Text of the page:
Publication Date: Friday, April 01, 2005
(April 01, 2005)
Q: I own several rental complexes and have always settled all security deposits within the required 21-day time period. I will be out of the country for three months next year and won't be able to honor the 21-day rule if a tenant moves during the time I'm away. Would the 21-day rule still apply to me?
A: California Civil Code Section 1950.5 states how a security deposit is to be settled. We believe it is very unlikely that your personal travel plans would be viewed as a valid excuse for you to miss the 21-day requirement, although ultimately that decision would be up to a small claims court judge.
To avoid possible legal action during this time that could result in a judgment of three times the amount of a deposit, you could hire a management firm to handle your rental affairs while you are out of the country. If you decide to do this, send each of your tenants a notice with the management company's name, address, telephone number, contact person, as well as the time period this arrangement will be in effect.
If you are not willing to hire a management firm, you should make other arrangements to meet your obligations under Section 1950.5, such as giving legal authority to a family member for that time period.
Q: My young son has been diagnosed with severe depression. His doctor has recommended that we get a small cat or dog as a companion for him. My rental agreement says pets are not allowed in the complex. I want to do the best for my son, but I'm unable to move. Can I get a pet anyway without being evicted?
A: Yes, provided you have a medical, psychological or social services provider who can verify that a companion animal is needed to assist your son with his depression. The "no pets" rule does not apply when an animal lives with a family for reasons supported by a health care professional.
You will, of course, be required to pick up after the animal as well as be responsible for any damage the animal may cause. Also, a leash for a dog is usually required. No additional fees or deposit can be charged for a service animal.
In order to exercise this right, you must request that the rule be waived as an accommodation for your son's disability. Your landlord can ask for verification that the companion animal is medically or psychologically necessary to allow your son equal access to housing -- in other words, having a companion animal will assist him in some way with the normal activities of life, like sleeping, walking, eating, etc.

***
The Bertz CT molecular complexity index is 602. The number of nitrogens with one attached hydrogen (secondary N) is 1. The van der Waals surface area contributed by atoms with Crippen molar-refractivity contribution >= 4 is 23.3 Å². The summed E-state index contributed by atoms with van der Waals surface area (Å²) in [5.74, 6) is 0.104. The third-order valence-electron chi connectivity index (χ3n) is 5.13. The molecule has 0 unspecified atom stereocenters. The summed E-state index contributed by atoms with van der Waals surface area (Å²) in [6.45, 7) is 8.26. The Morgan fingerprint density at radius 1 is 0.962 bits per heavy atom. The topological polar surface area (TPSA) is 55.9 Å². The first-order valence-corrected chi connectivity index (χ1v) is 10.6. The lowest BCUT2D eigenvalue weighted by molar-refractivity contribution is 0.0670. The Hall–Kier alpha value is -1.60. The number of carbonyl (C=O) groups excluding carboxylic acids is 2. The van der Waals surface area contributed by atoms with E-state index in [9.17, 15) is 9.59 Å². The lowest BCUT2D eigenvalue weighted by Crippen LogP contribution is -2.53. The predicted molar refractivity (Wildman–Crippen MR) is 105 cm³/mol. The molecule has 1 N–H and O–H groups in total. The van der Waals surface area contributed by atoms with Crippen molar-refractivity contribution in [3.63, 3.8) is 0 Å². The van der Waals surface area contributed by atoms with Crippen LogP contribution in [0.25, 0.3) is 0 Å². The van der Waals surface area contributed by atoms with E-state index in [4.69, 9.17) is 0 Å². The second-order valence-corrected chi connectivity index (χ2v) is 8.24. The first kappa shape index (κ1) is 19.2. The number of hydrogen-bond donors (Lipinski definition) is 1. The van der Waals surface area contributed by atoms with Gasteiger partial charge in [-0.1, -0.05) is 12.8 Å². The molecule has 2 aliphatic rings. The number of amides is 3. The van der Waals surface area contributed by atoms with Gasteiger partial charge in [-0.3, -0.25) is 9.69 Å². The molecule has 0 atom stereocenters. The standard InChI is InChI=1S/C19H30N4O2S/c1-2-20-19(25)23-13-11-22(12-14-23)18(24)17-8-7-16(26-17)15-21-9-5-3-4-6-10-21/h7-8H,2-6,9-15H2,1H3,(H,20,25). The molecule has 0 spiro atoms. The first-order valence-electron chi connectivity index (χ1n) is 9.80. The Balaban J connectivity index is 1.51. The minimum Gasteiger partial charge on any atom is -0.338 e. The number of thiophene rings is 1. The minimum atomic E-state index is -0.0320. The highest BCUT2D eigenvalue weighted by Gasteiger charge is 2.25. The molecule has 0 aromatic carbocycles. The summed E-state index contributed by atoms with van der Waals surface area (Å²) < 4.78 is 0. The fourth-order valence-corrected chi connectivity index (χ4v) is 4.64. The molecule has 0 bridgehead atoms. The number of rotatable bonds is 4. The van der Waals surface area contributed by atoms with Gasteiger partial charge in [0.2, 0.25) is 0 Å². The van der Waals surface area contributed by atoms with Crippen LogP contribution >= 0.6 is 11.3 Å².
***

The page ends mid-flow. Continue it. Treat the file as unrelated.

The landlord cannot ask personal questions about the nature of your son's disability. He or she is not entitled to know that your son suffers from depression, if you do not wish to divulge that fact. The medical provider's statement is sufficient to require the landlord to make some "reasonable accommodation" for your son's disability by waiving the usual rules or policies.
Q: I'm selling a large apartment complex that I've owned for a long time. The new owners have told me that in three months they plan to move into the only four-bedroom unit in the complex. Am I legally obligated to tell the current tenants that they will be getting a notice to move?
A: There is no legal requirement for you to notify the tenants of any future plans the new owners may have. For all you know, the new owners' plans may change and they won't want this unit.
Civil Code Section 1950.5(h)(1) requires you to notify your tenants of the date the property transferred to the new owners along with either their or their agent's name, address and telephone number. This is required because the buyers take possession of the property subject to the existing rental agreements and leases. The form Notice of Sale of Real Property and of Transfer of Security Deposit Balance also includes an area to detail disposition or transfer of existing security deposits.
If the current occupants of the desired unit are on a lease, the new owners will have to wait until the lease expires to terminate this tenancy or honor the required advance notice time of non-renewal listed in the lease. The lease can be terminated early only if the lease itself contains a specific provision that terminates it upon the sale of the property.
Q: My brother visits my apartment on the weekends. The manager sent me a notice saying that she suspects my brother has a record of drug use and is not allowed on the property. The truth is he did have a drug problem but has been clean and sober for over seven years. Can the manager keep my brother from visiting me?
A: From the perspective of fair-housing laws, it may be discriminatory to prohibit your brother from visiting. If your landlord has actual, recent experience of your brother's negative behavior on the property, the landlord may be able to exclude your brother, especially if he obtains a protection order. However, it would be discriminatory for the manager to keep him from visiting because of an assumption that he is using drugs, based only on his past record.
The laws against disability discrimination in housing protect rehabilitated substance abusers from being treated differently than others. We suggest that you discuss this matter with your landlord to determine whether there is a non-discriminatory reason for excluding your brother.
If you are not satisfied, both you and your brother would have standing to bring a complaint for a fair-housing violation. You can file a complaint by calling your local fair housing agency, the U.S. Department of Housing and Urban Development (HUD) Fair Housing Enforcement Office, or the California Department of Fair Employment and Housing (DFEH).
Question for Rent Watch? Call Martin Eichner at Project Sentinel (408) 720-9888. Copyright 2005 Project Sentinel.
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